How Torrance and Strange restored Ryder Cup sanity

Sam Torrance and Curtis Strange at the Belfry. Picture: Getty
Sam Torrance and Curtis Strange at the Belfry. Picture: Getty
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SAM Torrance said it took just five seconds, Curtis Strange reckons it was more like five minutes. No matter how long it was, the conversation between the pair restored sanity to the Ryder Cup after the “Battle of Brookline” in 1999.

Eight years after the infamous “War on the Shore” at Kiawah Island, the event was in danger of becoming a biennial brawl in the wake of the Americans raucously invading the 17th green when Justin Leonard holed a monster putt in the singles against Jose Maria Olazabal.

In the same match, Colin Montgomerie bore the brunt of some shocking verbal abuse from home fans, the extent of which led his opponent, Payne Stewart, to concede the match to the Scot with the contest having already being decided.

More than ever perhaps in the event’s history, bad blood was starting to simmer but, thanks in large part to Torrance and Strange through their efforts as opposing captains at the Belfry in 2002, the rivalry between the two teams at Gleneagles will be friendly for the event’s 40th staging.

“It was a five-second phone call,” said the Scot of what it took between him and Strange to make sure Brookline was not about to become the yardstick. “I’m not condoning what happened in 1999, but we are only human and the pressure of the Ryder Cup does put you to places you are not used to being. The emotions and the form of golf do that.”

Strange, who was speaking on behalf of Standard Life Investments, worldwide partner of the Ryder Cup, added: “We were fortunate to start with that Sam and I go back. We’ve been dear friends since the early 70s and that helped. When I was made captain, I called Sam a few days later and said ‘let’s do this’.

“The conversation lasted only five minutes and it was about civility, sportsmanship and etiquette. It had gone awry completely and we were going to be faced, especially me, by questions about the Country Club. I felt it was my responsibility to face that head on and I did.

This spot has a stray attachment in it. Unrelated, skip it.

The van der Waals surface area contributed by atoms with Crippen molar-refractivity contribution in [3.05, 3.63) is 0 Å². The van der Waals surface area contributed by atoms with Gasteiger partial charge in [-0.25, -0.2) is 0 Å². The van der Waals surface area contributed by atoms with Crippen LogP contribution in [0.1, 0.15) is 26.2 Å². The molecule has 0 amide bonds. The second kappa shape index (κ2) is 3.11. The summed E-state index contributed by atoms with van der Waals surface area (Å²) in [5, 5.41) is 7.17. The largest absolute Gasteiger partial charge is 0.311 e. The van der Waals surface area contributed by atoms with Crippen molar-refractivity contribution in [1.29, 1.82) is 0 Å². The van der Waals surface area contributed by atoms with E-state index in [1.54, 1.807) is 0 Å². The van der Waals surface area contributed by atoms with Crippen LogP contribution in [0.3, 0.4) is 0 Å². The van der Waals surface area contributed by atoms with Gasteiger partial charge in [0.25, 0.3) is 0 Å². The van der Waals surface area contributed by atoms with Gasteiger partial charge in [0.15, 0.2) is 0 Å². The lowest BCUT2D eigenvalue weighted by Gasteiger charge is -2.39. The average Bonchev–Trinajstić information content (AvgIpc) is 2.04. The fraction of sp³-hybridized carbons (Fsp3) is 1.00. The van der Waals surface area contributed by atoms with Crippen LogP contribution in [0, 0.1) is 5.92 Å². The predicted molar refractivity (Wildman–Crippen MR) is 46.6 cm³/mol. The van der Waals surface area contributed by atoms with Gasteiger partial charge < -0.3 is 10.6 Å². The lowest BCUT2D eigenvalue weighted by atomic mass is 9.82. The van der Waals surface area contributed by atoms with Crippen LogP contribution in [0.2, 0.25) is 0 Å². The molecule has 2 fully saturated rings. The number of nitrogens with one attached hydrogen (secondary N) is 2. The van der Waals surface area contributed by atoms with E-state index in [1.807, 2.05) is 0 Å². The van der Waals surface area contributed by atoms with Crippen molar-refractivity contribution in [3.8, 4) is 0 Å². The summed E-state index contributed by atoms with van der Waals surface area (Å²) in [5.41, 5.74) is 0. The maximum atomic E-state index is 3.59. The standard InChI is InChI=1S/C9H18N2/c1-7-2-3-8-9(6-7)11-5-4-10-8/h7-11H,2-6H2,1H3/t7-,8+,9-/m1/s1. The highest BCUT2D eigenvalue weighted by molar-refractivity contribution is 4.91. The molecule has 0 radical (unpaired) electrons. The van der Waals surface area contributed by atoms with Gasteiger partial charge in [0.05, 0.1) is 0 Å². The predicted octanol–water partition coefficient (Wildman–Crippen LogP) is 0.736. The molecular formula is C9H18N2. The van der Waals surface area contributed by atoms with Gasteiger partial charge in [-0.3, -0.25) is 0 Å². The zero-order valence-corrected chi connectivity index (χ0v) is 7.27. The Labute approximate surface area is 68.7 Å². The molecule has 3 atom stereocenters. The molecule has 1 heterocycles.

“I think we did a good job. But, you know what, the players did the best job. It came up in conversation but I never sat them down in a team meeting and said ‘this is what happened at the Country Club and it can’t happen again’. They all understood. I enjoyed that challenge. But, then again, there’s never really been an issue over here.

“I must say that in my six days at the Belfry the fans could not have been any more cordial or hospitable or nice. Yes, they were rooting like hell for their own team, but they were good.

“What we like so much about the Ryder Cup is the emotion of the players because normally you don’t really see that. It spills over to the fans, the viewers on TV and the press, too. Everyone gets caught up in it. I’m not making excuses but, when that happens, you occasionally cross the line. Then you have to go back over it and say ‘don’t do that again’. You apologise and move on.”

While the sides were tied going into the singles, Strange ended up as a losing captain after a disappointing last day for the Americans, as, of course, was the case with Davis Love III when his charges surrendered the biggest lead at Medinah two years ago since Europe buckled in the aforementioned Brookline contest.

“Whoever would be critical of Davis, what did he do wrong?” said Strange. “I’ve heard people say he shouldn’t have let Phil [Mickelson] sit out on the Saturday afternoon. But they were four points up going into the singles.

“I felt good at the Belfry being even because, historically, we’d been stronger down the line in the singles. I told Phil one afternoon when I was captain that if we have a big lead after the first day I’ll rest you in one session on the Saturday. I don’t do statistics but it’s been proven that if a player does miss one of the four matches on the first two days his record is better in the singles.”

On the back of the USA only being able to muster two wins in the last nine matches, Tom Watson has been called into action again. He was the last man to lead the Americans to victory on European soil – at the Belfry in 1993 – and Strange reckons his re-appointment is a shrewd move by the PGA of America.

“I think you’d have more fear of Tom as a player because he’d have more control in terms of trying to win a particular match, but I think he is going to be a wonderful captain,” he said. “What does he bring? For starters, a large amount of respect for a couple of reasons. Firstly, his record in the game. He’s been there and done that. Also his age difference. It’s like your grandfather. You have a huge amount of respect for your granddaddy because he’s lived such a grand old life and experienced so many things. You listen to him – I certainly did.

“Tom Watson will almost be like that and he will get the attention of everybody. But does that win the Ryder Cup back for the US? Probably not. But it is that close. It comes down to a particular match and a particular player that desperately wants to impress his captain. That might be all it takes.”

Twelve years after coming out on top at the Belfry, Torrance will be back on Ryder Cup duty as one of Paul McGinley’s vice-captains. “Am I jealous of him?” asked Strange. “Yes, probably. You go into this a first-time father and second time around you’d know so much more. As in Tom Watson’s case.”